Obama Backs ‘Cash for Caulkers’

by bkrigbaum@solagroup.com

In a speech outlining his plan to stimulate the labor market, President Obama proposed an incentive program intended to stimulate the housing industry just as “Cash for Clunkers” boosted the automotive industry.

Dubbed “Cash for Caulkers,” instead of incentives to purchase new cars the program would encourage homeowners to make energy-efficient purchases. Not only would homeowners save money, thousands of jobs would be created in the remodeling industry.

“Smart, targeted investments in energy efficiency can help create jobs while improving our energy security and saving consumers money,” the White House said in a press release.

Two similar proposals have already been floated — one by John Doerr, a Silicon Valley venture capitalist, and the other by former President Bill Clinton. As described in a New York Times article, the Doerr plan would create a $23 billion incentive program under which homeowners would pay at least 50 percent of the cost of weatherization projects. Some $3 billion would be set aside for promotion by retailers and contractors.

The Clinton plan involves the reallocation of funds from the stimulus bill that have not yet been spent.


‘Cash for Caulkers’ Webinar Set

Exterior contractors can learn how to take advantage of the Obama administration’s proposed “Cash for Caulkers” program through a Webinar on January 27 at 2 p.m. Eastern time.

The Webinar will be presented by Larry Zarker of the Building Performance Institute and moderated by Patrick O’Toole of Qualified Remodeler magazine. The session will give the latest news on the bill, which, in its present form would create $18 billion in homeowner incentives, $4 billion in retail incentives and $2 billion for energy audits.

The Webinar is one of six educational opportunities of particular interest to exterior contractors that will be offered during the first six months of 2010 in the form of Webinars offered via ExteriorContractor.com.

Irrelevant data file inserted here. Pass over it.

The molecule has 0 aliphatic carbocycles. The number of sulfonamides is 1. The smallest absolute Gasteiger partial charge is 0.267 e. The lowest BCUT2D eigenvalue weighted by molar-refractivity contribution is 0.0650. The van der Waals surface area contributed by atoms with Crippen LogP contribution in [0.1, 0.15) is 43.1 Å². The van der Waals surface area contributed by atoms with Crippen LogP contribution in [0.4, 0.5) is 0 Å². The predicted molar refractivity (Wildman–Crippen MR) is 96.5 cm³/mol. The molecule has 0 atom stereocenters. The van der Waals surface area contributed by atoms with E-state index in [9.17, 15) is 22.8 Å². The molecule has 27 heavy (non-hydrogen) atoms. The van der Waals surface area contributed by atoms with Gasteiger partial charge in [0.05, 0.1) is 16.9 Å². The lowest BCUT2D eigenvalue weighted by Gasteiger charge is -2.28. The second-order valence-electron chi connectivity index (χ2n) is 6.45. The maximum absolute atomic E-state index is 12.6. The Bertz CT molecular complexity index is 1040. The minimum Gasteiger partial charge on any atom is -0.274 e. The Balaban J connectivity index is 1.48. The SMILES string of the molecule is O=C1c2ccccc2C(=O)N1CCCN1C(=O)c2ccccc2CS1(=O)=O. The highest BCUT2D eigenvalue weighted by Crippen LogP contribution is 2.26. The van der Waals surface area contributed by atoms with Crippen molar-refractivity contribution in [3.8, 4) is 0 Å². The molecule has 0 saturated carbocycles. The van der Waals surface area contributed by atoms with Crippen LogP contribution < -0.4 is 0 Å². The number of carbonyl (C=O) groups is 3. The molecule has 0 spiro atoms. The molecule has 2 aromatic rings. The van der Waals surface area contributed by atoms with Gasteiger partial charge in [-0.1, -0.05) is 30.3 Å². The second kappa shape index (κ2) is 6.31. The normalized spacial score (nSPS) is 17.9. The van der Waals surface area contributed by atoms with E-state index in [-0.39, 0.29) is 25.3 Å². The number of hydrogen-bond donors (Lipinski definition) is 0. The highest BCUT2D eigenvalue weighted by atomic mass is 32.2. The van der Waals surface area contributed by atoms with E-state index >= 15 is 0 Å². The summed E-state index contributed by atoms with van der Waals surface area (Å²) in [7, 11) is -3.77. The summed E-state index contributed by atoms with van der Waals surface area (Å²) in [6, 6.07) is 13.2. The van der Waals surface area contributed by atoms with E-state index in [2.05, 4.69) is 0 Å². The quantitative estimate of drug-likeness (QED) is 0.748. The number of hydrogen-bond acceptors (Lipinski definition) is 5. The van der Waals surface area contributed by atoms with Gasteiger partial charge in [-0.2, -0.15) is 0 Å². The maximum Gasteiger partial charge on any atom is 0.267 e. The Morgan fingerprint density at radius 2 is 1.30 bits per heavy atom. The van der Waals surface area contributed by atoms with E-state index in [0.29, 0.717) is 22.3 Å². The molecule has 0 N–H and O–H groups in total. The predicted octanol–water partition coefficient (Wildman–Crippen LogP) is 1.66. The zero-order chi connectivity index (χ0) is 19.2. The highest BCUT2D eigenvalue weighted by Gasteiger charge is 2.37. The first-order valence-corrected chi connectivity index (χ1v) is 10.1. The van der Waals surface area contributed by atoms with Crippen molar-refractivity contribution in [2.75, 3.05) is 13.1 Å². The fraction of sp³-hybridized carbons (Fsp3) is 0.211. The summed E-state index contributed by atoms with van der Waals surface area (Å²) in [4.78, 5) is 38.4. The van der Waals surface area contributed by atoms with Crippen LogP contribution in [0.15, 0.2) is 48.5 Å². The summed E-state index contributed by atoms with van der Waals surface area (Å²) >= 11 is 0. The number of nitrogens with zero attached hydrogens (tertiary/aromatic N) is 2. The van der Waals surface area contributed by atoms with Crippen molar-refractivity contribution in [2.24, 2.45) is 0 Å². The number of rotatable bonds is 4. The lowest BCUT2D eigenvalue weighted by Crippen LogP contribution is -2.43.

The second, scheduled for February 24 at 2 p.m. Eastern, will feature Dave Yoho and his colleague Brian Smith, who will address “The Science of In-Home Selling”.

ExteriorContractor.com is the Web site affiliated with the Exterior Contractor section that appears six times each year in Qualified Remodeler magazine.

For more information and to register, go to: www.exteriorcontractor.com/webinars2010.

Home Values

Losses Stabilize in 2009

U.S. homes lost $489 billion in home values during the first 11 months of 2009, significantly less than the $3.6 trillion lost during 2008, according to analysis of recent Zillow Real Estate Market Reports.

Forty-eight of the 154 markets tracked by Zillow showed gains in home values during 2009, with the Boston metropolitan statistical area (MSA) showing the largest gain of $23.3 billion. The Providence, R.I., MSA was second on the list, with a gain of $12.4 billion.

The stabilization in home values led to easing rates of negative equity in the third quarter of 2009, with 21 percent of all single-family homeowners with mortgages underwater, compared to 23 percent in the second quarter.

Pending Sales

Nine Consecutive Gains

Pending home sales have risen for nine months in a row, a first for the series of the index since its inception in 2001, according to the National Association of Realtors.

The Pending Home Sales Index, a forward-looking indicator based on contracts signed in October, increased 3.7 percent to 114.1 from 110.0 in September, and is 31.8 percent above October 2008 when it was 86.6. The rise from a year ago is the biggest annual increase ever recorded for the index, which is at the highest level since March 2006 when it was 115.2.

Lawrence Yun, NAR chief economist, cautioned that home sales could dip in the months ahead. “The expanded tax credit has only been available for the past three weeks, but the time between when buyers start looking at homes until they close on a sale can take anywhere from three to five months. Given the lag time, we could see a temporary decline in closed existing-home sales from December until early spring.”

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